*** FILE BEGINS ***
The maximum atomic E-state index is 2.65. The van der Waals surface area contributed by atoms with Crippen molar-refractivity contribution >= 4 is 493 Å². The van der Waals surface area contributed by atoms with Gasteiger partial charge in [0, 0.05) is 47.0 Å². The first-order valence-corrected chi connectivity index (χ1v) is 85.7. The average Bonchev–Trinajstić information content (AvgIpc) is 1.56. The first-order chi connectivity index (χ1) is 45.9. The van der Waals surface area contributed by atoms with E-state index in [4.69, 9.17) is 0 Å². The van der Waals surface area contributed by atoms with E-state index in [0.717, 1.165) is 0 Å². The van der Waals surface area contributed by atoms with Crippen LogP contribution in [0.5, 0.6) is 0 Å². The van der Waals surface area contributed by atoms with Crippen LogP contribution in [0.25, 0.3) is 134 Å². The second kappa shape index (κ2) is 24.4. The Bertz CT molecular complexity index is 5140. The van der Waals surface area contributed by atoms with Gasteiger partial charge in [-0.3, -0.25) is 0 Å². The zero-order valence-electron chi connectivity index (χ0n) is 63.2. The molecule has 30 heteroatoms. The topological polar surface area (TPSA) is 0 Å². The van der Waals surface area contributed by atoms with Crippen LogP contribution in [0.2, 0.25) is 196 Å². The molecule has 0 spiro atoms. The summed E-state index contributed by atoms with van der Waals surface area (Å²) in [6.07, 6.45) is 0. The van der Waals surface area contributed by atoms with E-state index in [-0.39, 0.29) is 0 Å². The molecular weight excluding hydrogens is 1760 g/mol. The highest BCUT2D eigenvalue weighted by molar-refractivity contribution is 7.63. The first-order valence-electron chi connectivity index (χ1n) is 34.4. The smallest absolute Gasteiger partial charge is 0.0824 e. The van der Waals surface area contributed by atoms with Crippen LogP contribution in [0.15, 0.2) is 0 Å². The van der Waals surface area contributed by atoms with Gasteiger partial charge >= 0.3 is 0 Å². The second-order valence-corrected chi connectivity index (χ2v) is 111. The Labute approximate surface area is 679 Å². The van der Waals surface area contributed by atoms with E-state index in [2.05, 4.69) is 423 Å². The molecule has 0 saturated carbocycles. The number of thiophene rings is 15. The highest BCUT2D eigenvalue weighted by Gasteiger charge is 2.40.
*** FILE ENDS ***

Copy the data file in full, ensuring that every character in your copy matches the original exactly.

The maximum atomic E-state index is 2.65. The van der Waals surface area contributed by atoms with Crippen molar-refractivity contribution >= 4 is 493 Å². The van der Waals surface area contributed by atoms with Gasteiger partial charge in [0, 0.05) is 47.0 Å². The first-order valence-corrected chi connectivity index (χ1v) is 85.7. The average Bonchev–Trinajstić information content (AvgIpc) is 1.56. The first-order chi connectivity index (χ1) is 45.9. The van der Waals surface area contributed by atoms with E-state index in [4.69, 9.17) is 0 Å². The van der Waals surface area contributed by atoms with E-state index in [0.717, 1.165) is 0 Å². The van der Waals surface area contributed by atoms with Crippen LogP contribution in [0.5, 0.6) is 0 Å². The van der Waals surface area contributed by atoms with Crippen LogP contribution in [0.25, 0.3) is 134 Å². The second kappa shape index (κ2) is 24.4. The Bertz CT molecular complexity index is 5140. The van der Waals surface area contributed by atoms with Gasteiger partial charge in [-0.3, -0.25) is 0 Å². The zero-order valence-electron chi connectivity index (χ0n) is 63.2. The molecule has 30 heteroatoms. The topological polar surface area (TPSA) is 0 Å². The van der Waals surface area contributed by atoms with Crippen LogP contribution in [0.2, 0.25) is 196 Å². The molecule has 0 spiro atoms. The summed E-state index contributed by atoms with van der Waals surface area (Å²) in [6.07, 6.45) is 0. The van der Waals surface area contributed by atoms with E-state index in [-0.39, 0.29) is 0 Å². The molecular weight excluding hydrogens is 1760 g/mol. The highest BCUT2D eigenvalue weighted by molar-refractivity contribution is 7.63. The first-order valence-electron chi connectivity index (χ1n) is 34.4. The smallest absolute Gasteiger partial charge is 0.0824 e. The van der Waals surface area contributed by atoms with Crippen LogP contribution in [0.15, 0.2) is 0 Å². The van der Waals surface area contributed by atoms with Gasteiger partial charge >= 0.3 is 0 Å². The second-order valence-corrected chi connectivity index (χ2v) is 111. The Labute approximate surface area is 679 Å². The van der Waals surface area contributed by atoms with E-state index in [2.05, 4.69) is 423 Å². The molecule has 0 saturated carbocycles. The number of thiophene rings is 15. The highest BCUT2D eigenvalue weighted by Gasteiger charge is 2.40.